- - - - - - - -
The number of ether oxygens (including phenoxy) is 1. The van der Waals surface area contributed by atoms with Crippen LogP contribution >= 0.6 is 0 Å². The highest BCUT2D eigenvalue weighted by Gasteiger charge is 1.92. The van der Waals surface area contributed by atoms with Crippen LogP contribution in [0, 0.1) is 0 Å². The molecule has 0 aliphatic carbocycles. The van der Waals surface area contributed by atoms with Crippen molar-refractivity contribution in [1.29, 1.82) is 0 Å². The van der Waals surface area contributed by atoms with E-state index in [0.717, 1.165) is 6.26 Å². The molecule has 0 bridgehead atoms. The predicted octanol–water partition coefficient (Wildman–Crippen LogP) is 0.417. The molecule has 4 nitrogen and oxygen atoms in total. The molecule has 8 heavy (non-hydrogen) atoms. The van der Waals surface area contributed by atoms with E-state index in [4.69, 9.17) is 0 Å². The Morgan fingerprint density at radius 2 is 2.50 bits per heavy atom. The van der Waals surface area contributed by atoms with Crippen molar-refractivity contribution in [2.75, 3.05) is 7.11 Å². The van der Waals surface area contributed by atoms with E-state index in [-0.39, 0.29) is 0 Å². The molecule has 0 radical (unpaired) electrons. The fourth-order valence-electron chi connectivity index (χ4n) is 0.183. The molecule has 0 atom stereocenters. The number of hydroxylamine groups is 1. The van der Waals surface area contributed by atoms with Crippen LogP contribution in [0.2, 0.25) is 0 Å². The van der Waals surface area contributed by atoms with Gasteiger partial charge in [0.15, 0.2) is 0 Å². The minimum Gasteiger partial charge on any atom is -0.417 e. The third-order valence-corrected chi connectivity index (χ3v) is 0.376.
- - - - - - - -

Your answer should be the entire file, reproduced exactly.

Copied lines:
The number of ether oxygens (including phenoxy) is 1. The van der Waals surface area contributed by atoms with Crippen LogP contribution >= 0.6 is 0 Å². The highest BCUT2D eigenvalue weighted by Gasteiger charge is 1.92. The van der Waals surface area contributed by atoms with Crippen LogP contribution in [0, 0.1) is 0 Å². The molecule has 0 aliphatic carbocycles. The van der Waals surface area contributed by atoms with Crippen molar-refractivity contribution in [1.29, 1.82) is 0 Å². The van der Waals surface area contributed by atoms with E-state index in [0.717, 1.165) is 6.26 Å². The molecule has 0 bridgehead atoms. The predicted octanol–water partition coefficient (Wildman–Crippen LogP) is 0.417. The molecule has 4 nitrogen and oxygen atoms in total. The molecule has 8 heavy (non-hydrogen) atoms. The van der Waals surface area contributed by atoms with E-state index in [4.69, 9.17) is 0 Å². The Morgan fingerprint density at radius 2 is 2.50 bits per heavy atom. The van der Waals surface area contributed by atoms with Crippen molar-refractivity contribution in [2.75, 3.05) is 7.11 Å². The van der Waals surface area contributed by atoms with E-state index in [-0.39, 0.29) is 0 Å². The molecule has 0 radical (unpaired) electrons. The fourth-order valence-electron chi connectivity index (χ4n) is 0.183. The molecule has 0 atom stereocenters. The number of hydroxylamine groups is 1. The van der Waals surface area contributed by atoms with Crippen LogP contribution in [0.2, 0.25) is 0 Å². The van der Waals surface area contributed by atoms with Gasteiger partial charge in [0.15, 0.2) is 0 Å². The minimum Gasteiger partial charge on any atom is -0.417 e. The third-order valence-corrected chi connectivity index (χ3v) is 0.376.